Following the "highly likely" meltdown of the uranium rods at the Fukushima Daiichi nuclear power plant - after a drop in liquid levels caused by a lack of fuel in the water pumping machines - the Japanese government has raised the nuclear alert level to 5: "Accident with wider consequences."
According to the International Nuclear and Radiological Event Scale, this means:
Impact on People and Environment • Limited release of radioactive material likely to require implementation of some planned countermeasures. • Several deaths from radiation.
Impact on Radiological Barriers and Control • Severe damage to reactor core. • Release of large quantities of radioactive material within an installation with a high probability of significant public exposure. This could arise from a major criticality accident or fire.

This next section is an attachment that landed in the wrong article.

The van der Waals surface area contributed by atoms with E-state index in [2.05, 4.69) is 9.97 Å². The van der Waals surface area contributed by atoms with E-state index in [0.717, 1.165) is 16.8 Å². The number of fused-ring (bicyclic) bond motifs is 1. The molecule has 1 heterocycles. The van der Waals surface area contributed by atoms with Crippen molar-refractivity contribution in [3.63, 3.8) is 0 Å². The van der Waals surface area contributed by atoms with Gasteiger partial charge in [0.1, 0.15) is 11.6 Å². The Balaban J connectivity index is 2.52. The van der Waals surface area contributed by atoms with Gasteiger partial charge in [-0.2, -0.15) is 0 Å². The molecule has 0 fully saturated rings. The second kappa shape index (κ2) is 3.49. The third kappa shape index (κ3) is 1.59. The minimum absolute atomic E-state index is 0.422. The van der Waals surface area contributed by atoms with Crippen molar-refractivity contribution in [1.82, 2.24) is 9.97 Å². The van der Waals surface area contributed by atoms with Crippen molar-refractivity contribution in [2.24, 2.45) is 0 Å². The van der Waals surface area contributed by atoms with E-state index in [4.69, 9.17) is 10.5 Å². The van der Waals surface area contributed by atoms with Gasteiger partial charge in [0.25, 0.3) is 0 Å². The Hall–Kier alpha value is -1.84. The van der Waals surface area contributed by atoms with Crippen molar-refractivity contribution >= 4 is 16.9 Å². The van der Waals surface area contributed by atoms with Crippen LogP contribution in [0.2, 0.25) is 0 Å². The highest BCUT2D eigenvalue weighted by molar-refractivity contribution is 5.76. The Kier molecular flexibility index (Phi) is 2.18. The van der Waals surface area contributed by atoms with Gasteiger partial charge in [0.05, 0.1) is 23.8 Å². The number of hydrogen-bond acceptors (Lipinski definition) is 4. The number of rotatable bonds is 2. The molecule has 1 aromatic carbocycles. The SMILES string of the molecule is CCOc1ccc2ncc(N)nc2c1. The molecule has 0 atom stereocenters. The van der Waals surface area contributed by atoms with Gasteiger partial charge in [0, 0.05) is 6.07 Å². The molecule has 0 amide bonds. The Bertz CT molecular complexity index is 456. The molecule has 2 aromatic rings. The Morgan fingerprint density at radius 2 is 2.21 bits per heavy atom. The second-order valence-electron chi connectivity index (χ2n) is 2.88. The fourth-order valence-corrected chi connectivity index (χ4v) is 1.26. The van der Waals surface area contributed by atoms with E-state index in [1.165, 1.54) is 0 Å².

An example of this accident was the March 28, 1979 Three Mile Island in Harriburg, Philadelphia, where design and operation errors lead to partial exposure of nuclear fuel rods and partial meltdown. As a result, radioactive gases were released to the atmosphere.
The Japanese government is now asking for help to the IAEA (International Atomic Energy Agency), according to Yukiya Amano, director of the United Nations atomic organisation. As of March 13, 185,000 residents had been evacuated from towns around the Fukushima Daiichi and Fukushima Daini nuclear plants. [IAEA]